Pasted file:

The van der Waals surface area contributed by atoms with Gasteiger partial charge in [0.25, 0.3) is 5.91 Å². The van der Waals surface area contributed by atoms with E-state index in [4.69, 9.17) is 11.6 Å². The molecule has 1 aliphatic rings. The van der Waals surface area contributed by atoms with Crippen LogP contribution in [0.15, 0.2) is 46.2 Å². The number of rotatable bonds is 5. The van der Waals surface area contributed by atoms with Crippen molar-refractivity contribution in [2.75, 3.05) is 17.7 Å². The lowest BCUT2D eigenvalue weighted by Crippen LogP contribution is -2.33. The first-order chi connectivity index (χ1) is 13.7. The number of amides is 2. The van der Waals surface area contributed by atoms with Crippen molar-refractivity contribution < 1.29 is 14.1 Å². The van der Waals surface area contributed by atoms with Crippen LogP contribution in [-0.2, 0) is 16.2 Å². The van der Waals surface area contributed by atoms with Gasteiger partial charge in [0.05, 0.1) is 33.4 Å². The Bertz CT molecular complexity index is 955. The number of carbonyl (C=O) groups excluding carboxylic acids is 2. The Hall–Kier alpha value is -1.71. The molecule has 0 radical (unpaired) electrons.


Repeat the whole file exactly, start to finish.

The van der Waals surface area contributed by atoms with Gasteiger partial charge in [0.25, 0.3) is 5.91 Å². The van der Waals surface area contributed by atoms with E-state index in [4.69, 9.17) is 11.6 Å². The molecule has 1 aliphatic rings. The van der Waals surface area contributed by atoms with Crippen LogP contribution in [0.15, 0.2) is 46.2 Å². The number of rotatable bonds is 5. The van der Waals surface area contributed by atoms with Crippen molar-refractivity contribution in [2.75, 3.05) is 17.7 Å². The lowest BCUT2D eigenvalue weighted by Crippen LogP contribution is -2.33. The first-order chi connectivity index (χ1) is 13.7. The number of amides is 2. The van der Waals surface area contributed by atoms with Crippen molar-refractivity contribution < 1.29 is 14.1 Å². The van der Waals surface area contributed by atoms with Crippen LogP contribution in [-0.2, 0) is 16.2 Å². The van der Waals surface area contributed by atoms with Gasteiger partial charge in [0.05, 0.1) is 33.4 Å². The Bertz CT molecular complexity index is 955. The number of carbonyl (C=O) groups excluding carboxylic acids is 2. The Hall–Kier alpha value is -1.71. The molecule has 0 radical (unpaired) electrons.